"What do you mean?" she said.

"Well," I continued, "Did YOU ever have any dream job or dreams of how you wanted YOUR life to turn out?"

My Mom sat there for a moment, with these questions, and searched her memory, which had been gradually erased by dementia. Yet, she glanced back at me, determined to give me an answer, and replied, "I guess it was always my dream to one day go to a community center every day, where I would have a good meal, be with people, play cards and bingo. That was always my dream."


At first, I was startled and sad for her. Whatever aspirations she may have had as a child, a teen or an adult, were gone - lost in the deep sleep of her memory. But then, after a moment, I was happy for her. My Mom had convinced herself in the short NEW history of her life that going to the Senior Center (every day for the last twelve years) was the fulfillment of a LIFE-LONG dream – and she was content.

I felt God shining upon and THROUGH her that day.

And I felt that a LOT in her last few months – more so than usual. Everything and everyone was beautiful to her. Everyone’s blouse was pretty – everyone’s shirt was sharp. The trees were so green. The sky was so blue. She was ALREADY seeing Heaven.

On EARTH, my Mom left me, my sister and my nephew with NOTHING. And yet, she left us with EVERYTHING. Nothing of what this world calls secure. And everything of what this world holds dear. My Mom left no diamonds, no cars or homes, no stocks, bonds or annuities – but taught us to understand the true value of endless forgiveness. She left us no cold, hard cash, but encouraged us to invest in warm, soft unconditional Love. She may have left Kodak one year shy of earning a pension, but in the end, or at least what we CALL the end, she had a penchant, as in ENTHUSIASM, for life – and it was concealed in new beginnings:

She died in the Spring, the season of rebirth, shortly before Mother’s Day, on May 5th – Cinquo de Mayo – a joyful 24-hour period that kicked off the week-long festival of lilacs, which bloom in the many shades of lavender - her favorite color.

I loved my Mom - and my Dad - and it is through them that I came to love all of you, and if I learned anything in caring for my parents in these last few years, I learned this: we are ALL Mothers and Fathers to one another…we are each other’s CHILDREN – EQUAL in the eyes of ETERNAL Father/Mother. Whether on Earth or in Heaven, Love is the only thing that survives in BOTH worlds.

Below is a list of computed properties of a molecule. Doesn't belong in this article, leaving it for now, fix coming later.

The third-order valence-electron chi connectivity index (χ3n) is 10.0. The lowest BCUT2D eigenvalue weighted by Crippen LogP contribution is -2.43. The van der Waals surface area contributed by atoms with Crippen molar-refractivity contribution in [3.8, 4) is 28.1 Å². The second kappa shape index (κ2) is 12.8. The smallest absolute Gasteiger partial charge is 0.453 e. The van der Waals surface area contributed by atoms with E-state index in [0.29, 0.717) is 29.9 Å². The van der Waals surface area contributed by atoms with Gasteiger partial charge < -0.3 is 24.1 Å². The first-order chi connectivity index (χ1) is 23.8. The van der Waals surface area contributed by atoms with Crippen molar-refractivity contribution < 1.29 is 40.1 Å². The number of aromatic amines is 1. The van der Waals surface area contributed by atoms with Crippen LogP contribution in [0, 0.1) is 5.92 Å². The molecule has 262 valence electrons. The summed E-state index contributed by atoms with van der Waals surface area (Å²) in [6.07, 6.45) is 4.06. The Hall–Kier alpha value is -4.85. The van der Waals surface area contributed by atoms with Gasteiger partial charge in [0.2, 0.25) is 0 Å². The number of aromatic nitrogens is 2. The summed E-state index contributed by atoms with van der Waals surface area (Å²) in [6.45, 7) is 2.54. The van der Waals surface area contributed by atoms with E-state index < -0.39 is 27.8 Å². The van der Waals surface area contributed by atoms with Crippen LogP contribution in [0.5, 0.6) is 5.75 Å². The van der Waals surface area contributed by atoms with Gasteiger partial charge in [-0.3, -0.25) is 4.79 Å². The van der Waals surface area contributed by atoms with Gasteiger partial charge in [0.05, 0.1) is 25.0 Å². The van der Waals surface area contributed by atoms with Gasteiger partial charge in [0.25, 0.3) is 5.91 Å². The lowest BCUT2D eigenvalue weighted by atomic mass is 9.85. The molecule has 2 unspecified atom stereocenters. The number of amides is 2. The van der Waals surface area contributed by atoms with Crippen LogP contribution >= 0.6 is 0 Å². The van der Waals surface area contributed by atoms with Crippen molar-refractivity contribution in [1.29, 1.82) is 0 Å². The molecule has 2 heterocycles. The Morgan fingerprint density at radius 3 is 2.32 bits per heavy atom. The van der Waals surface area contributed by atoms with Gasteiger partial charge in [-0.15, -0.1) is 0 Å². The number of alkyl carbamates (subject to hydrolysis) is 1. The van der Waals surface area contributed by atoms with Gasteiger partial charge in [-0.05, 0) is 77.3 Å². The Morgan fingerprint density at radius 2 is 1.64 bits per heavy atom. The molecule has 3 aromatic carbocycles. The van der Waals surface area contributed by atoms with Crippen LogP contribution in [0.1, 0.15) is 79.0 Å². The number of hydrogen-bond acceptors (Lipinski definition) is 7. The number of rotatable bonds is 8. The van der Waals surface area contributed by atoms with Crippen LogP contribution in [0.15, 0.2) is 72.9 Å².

On Earth, my Mom’s Love was packaged and shaped in a body and a personality called Frances. And though we may not see her now, everything about her that was Love - lives on...her sense of humor, the echo of her singing voice, every hug she ever gave, every blessing she ever made with her rosary - all of it - survives. Everything else that was NOT Love...the dementia...the fear...the anxiety...the heart ailments...the stomach issues - all of THAT has been burned away in the Light of GOD’S Love.

In my view, our journey and final destination is like a rocket soaring into space. The pieces of us that we don’t need – fall off as we move closer to the Light of God’s EMBRACE – until all that is left is the little capsule that holds our soul. My Mom’s capsule - filled with every loving thought and every act of loving kindness that she ever displayed on Earth - is now not only bundled together, magnified, multiplied and showcased in Heaven – but it’s the personal, immeasurable, immortal - and priceless legacy that she left for me, my sister, my nephew - and each of us.
For more stories about St. Frances of Turri, please see these links:
"Blessing Babies"
"For Red Lacagnina"
"Dreams My Mother Taught Me"
"Mom & the 28 Quarters"

Tuesday, May 13, 2008

Frances Pilato's Memorial Service - Friday, May 23rd, 11:00 AM at St. Cecilia's

Hello Everyone -

The Memorial Service for my Mom is now scheduled Friday, May 23rd, 11 AM @ St. Cecilia's in Irondequoit, New York.

May God=Love Bless You All,

Herbie J